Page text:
In Britain factors such as age, ethnicity, geographical location and social status are major predictors of vote choice. Labour is likely to receive its support from young people, lowly skilled workers, people who live in council estates, and ethnic minorities. The Conservatives, on the other hand, are likely to draw their support from the old professionals working in the private sector. This is due to different factors according to Dr James Tilley who teaches political science at the University of Oxford. For example, old people are more likely to vote Conservatives because as people age they become more conservative and resistant to change. Young people will vote for Labour because of the increasing social liberalism, and the growth of tertiary institutions that impact on liberal values. However, It is also worth noting that some voters in the categories mentioned above do not follow the trends and are likely to vote the opposite way.

Geographically, the Conservatives have always enjoyed support in Scotland and North East of England. Nevertheless, this support has been on the decline mainly because of its failure to adapt to changing social and economic circumstances in Scotland. Many opinion polls are currently predicting that the Conservatives are likely to lose almost all their seats in Scotland to the Scottish National Party.


The perception voters hold about a political party has a great influence on the election outcomes in Britain. The Conservative party has always been considered as the party of the rich and hostile to immigrants. Positively, the party has always been considered as a party that champions low taxation and also inspires economic growth. Its reputation as the party of the rich,  coupled with high austerity measures it introduced in the wake of a recession, will deny it support among the low-income earners, and immigrants.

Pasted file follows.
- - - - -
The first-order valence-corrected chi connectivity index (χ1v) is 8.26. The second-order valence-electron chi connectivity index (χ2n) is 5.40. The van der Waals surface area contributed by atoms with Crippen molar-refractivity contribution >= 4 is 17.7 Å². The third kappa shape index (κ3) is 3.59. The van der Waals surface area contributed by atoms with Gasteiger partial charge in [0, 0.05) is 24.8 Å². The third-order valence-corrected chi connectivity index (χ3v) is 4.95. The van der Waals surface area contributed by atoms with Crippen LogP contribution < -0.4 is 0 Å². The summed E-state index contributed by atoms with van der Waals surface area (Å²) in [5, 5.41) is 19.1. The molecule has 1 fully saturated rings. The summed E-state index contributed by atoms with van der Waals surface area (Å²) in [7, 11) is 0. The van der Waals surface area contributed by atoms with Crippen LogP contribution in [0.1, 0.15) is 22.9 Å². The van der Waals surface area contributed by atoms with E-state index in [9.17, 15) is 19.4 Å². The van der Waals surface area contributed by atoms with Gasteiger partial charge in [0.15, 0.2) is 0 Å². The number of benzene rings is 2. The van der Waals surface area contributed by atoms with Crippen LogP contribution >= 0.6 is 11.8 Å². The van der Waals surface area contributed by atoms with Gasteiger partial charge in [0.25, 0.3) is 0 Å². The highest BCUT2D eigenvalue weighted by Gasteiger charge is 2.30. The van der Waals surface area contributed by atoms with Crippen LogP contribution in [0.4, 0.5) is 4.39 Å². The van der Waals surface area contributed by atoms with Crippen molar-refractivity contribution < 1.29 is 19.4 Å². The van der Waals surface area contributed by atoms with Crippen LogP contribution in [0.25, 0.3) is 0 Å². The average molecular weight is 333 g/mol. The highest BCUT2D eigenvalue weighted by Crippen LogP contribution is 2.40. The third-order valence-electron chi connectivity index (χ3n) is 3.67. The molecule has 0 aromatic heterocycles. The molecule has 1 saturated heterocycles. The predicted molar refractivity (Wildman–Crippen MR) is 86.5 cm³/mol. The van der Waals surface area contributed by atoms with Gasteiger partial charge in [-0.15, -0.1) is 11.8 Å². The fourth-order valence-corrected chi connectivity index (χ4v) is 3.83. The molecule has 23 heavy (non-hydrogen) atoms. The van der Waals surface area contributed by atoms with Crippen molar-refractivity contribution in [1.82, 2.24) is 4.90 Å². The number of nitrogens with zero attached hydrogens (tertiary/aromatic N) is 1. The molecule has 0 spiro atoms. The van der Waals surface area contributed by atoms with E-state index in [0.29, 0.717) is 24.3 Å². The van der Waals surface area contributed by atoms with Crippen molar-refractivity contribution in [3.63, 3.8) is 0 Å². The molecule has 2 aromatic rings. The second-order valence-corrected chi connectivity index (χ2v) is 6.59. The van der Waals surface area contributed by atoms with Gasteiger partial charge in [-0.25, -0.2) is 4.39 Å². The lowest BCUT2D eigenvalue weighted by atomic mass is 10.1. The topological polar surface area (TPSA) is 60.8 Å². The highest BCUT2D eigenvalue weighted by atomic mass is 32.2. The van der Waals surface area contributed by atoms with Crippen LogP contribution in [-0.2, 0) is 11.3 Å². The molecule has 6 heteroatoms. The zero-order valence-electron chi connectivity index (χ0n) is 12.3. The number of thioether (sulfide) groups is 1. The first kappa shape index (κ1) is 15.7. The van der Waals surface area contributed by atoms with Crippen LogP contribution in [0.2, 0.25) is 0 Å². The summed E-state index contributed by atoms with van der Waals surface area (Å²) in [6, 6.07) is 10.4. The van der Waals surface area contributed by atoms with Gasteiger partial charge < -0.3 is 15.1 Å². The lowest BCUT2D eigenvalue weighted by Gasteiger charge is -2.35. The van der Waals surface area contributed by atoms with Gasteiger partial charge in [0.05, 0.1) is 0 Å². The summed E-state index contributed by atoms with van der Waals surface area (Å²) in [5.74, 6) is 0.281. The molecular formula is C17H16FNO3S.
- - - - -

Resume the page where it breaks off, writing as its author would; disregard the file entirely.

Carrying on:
Labour, on the other hand, is known for championing for social justice, worker’s rights, and state intervention. That’s why it draws great support from the working class,  ethnic minorities, immigrants, and low-income earners who partly depend on social support.

To attract voters from these groups, Johnson is planning to get rid of some elements of the austerity measures introduced by the previous conservative governments.  He is promising to lift the freeze imposed on social benefits and also to raise working-age benefits.

Personal Performance

The popularity of the candidates and how they address local issues will have an impact. Boris Johnson as the current Prime Minister offers his party incumbency advantage over Labour. Although this gives him a head start over Corbyn, their success at the elections will depend on how they perform on the campaign trail and their plan to address local issues such as security, health and housing. At the moment National Health Service (NHS) is one of the main campaign items, with Boris Johnson promising to inject £1.8billion cash in the scheme.

According to Johnson, £850m would go to repairing 20 hospitals in England and upgrading dilapidated facilities and equipment. Corbyn has countered the pledge by promising that he would remove all traces of privatisation from the NHS, and warning that Johnson is likely to sell the NHS to Trump in a post-Brexit trade which could cost £500m a week. Some voters will compare the policies of the two parties on such key issues, then decide on how to vote.